In meet with Netanyahu, Obama will raise, but not force, two-state issue
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In meet with Netanyahu, Obama will raise, but not force, two-state issue

President will again critique settlements, but not planning ‘a new initiative at this point,’ says adviser Ben Rhodes, although the idea hasn’t been ruled out entirely

Rebecca Shimoni Stoil is the Times of Israel's Washington correspondent.

US President Barack Obama, left, and Israeli Prime Minister Benjamin Netanyahu at Ben Gurion Airport, Wednesday, March 20, 2013. (AP/Pablo Martinez Monsivais)
US President Barack Obama, left, and Israeli Prime Minister Benjamin Netanyahu at Ben Gurion Airport, Wednesday, March 20, 2013. (AP/Pablo Martinez Monsivais)

WASHINGTON — When Prime Minister Benjamin Netanyahu and President Barack Obama meet on Wednesday on the sidelines of the United Nations General Assembly, the two leaders will most likely return to the complicated back-and-forth that has dogged US-Israel relations for much of the past eight years.

On one hand, the two are slated to discuss the security cooperation that has underpinned US-Israel relations over the past decade, most recently expressed in the completion of the $38 billion defense deal. But while Israel has never been – at least monetarily – as beholden to Washington as it is following the deal’s completion, the meeting will not be simply a victory lap for the leaders of both states to reassure their respective publics that the relationship is on course. It will also include the kind of tough talk that has fed into the now-legendary acrimony between the two leaders.

At the top of the list of tense topics is Obama’s very vocal opposition to Israel’s policies in the West Bank. On Tuesday, speaking before the United Nations General Assembly, Obama warned that “Israel must recognize that it cannot permanently occupy and settle Palestinian land” — a message that the president, say his advisers, will reiterate to Netanyahu.

“I think that this will be a good opportunity — they haven’t in a while — for them to discuss the progress that’s been made, but also discuss some of these areas where we’ve had differences,” Deputy National Security Adviser for Strategic Communications Ben Rhodes told reporters Tuesday evening.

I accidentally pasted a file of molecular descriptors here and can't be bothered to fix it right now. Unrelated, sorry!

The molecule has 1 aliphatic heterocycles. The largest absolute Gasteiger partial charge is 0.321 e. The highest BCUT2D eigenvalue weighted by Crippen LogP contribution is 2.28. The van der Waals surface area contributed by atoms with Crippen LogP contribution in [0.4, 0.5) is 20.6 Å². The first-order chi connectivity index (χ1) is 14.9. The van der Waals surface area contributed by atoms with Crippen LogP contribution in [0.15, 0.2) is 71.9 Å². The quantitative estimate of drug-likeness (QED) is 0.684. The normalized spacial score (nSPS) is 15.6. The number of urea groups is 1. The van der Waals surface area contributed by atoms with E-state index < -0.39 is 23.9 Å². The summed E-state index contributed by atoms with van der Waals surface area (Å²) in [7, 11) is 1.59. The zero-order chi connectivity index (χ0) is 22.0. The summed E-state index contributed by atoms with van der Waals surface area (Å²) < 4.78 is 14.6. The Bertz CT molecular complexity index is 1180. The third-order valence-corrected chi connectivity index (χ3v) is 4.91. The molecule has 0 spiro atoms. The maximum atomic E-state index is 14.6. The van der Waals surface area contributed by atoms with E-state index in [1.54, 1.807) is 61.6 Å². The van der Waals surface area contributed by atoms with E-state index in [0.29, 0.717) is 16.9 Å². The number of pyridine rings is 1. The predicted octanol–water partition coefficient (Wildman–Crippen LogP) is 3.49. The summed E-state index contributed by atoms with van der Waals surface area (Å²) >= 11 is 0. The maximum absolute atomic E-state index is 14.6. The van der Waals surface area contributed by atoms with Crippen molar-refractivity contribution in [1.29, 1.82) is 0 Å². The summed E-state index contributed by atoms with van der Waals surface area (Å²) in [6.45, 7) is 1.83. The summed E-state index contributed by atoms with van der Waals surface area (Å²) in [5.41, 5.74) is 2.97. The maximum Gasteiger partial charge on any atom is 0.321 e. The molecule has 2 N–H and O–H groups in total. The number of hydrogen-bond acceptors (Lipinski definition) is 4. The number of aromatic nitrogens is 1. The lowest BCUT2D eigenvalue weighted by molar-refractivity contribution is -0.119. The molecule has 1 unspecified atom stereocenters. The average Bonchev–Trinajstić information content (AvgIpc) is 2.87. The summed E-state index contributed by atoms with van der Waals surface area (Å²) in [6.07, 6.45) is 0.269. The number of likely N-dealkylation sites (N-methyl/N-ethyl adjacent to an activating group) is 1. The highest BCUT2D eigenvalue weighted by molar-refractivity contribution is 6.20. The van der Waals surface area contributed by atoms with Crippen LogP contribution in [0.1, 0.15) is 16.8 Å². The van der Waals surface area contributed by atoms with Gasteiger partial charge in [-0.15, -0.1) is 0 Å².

Ben Rhodes, right, with Barack Obama in the Oval Office on September 10, 2014. (White House/Pete Souza)
Ben Rhodes, right, with Barack Obama in the Oval Office on September 10, 2014. (White House/Pete Souza)

Rhodes said that during the Wednesday meeting, he was certain that Obama would raise the issue of “continued settlement activity, the potential viability of a Palestinian state in the face of that settlement activity.”

“This is an issue where I think we’ve, once again, in addition to the efforts to promote peace in the past, we’ve taken our concerns to the Israeli government as we’ve seen this uptick in settlement activity over the course of the last years or so,” he added.

Although the two have met on average two times per year during Obama’s tenure in office, the last time Netanyahu and Obama spoke face-to-face was almost a full year ago. In November 2015, following the completion of the Iranian nuclear deal – another source of tension in the relationship – the two seemed particularly concerned with broadcasting a return to business-as-usual.

During that meeting, too, Obama raised the issue of Israel’s policies in the West Bank, but unlike in previous sessions he only did so privately, not during what has proven in multiple instances to be the awkwardly public press appearance either just before or just after their closed-door talks.

In addition to discussing the $38 billion Memorandum of Understanding defense aid deal signed last week, and Israel’s policies in the West Bank, the two leaders are expected to talk over an array of what the White House terms “regional issues,” including Iran and the Syrian civil war.

What Wednesday’s meeting will not include, however, is a new US peace plan.

Rhodes downplayed reports that the Obama administration was actively preparing a last-ditch effort to broker talks between Israel and the Palestinians. He stressed that “in terms of our own plans going forward, we don’t have plans for the president to pursue a new initiative at this point.”

In recent weeks, speculations have circled that the 10-year Memorandum of Understanding would serve as leverage to bring Israel back to the negotiations table. The New York Times reported that Obama was considering making a final push toward an Israeli-Palestinian agreement, offering the prospect that the US president would either start the ball rolling at the UN General Assembly or in November, after the US presidential elections were completed.

But although Obama criticized both Israel and the Palestinians in his annual speech before the world governing body, his Tuesday remarks did not propose any new guidelines for resolving the decades-old conflict.

Still, Rhodes did keep the possibility of action — and thus speculation — open. “I don’t want to suggest that we’ve never discussed different things that the president could do to move the ball forward,” he said. “But we’re not coming to this meeting tomorrow or moving forward in the coming weeks with a plan for the president to take a particular action on this issue.”

“I just also don’t want to stand here and say we’re going to rule out the president speaking to the Israeli-Palestinian issue in any more detailed way before he leaves office because, ultimately, we’ll make a judgment based on whether or not he believes that that would be constructive in pursuit of the outcome we want to see, which is a negotiated two-state settlement,” added Rhodes.

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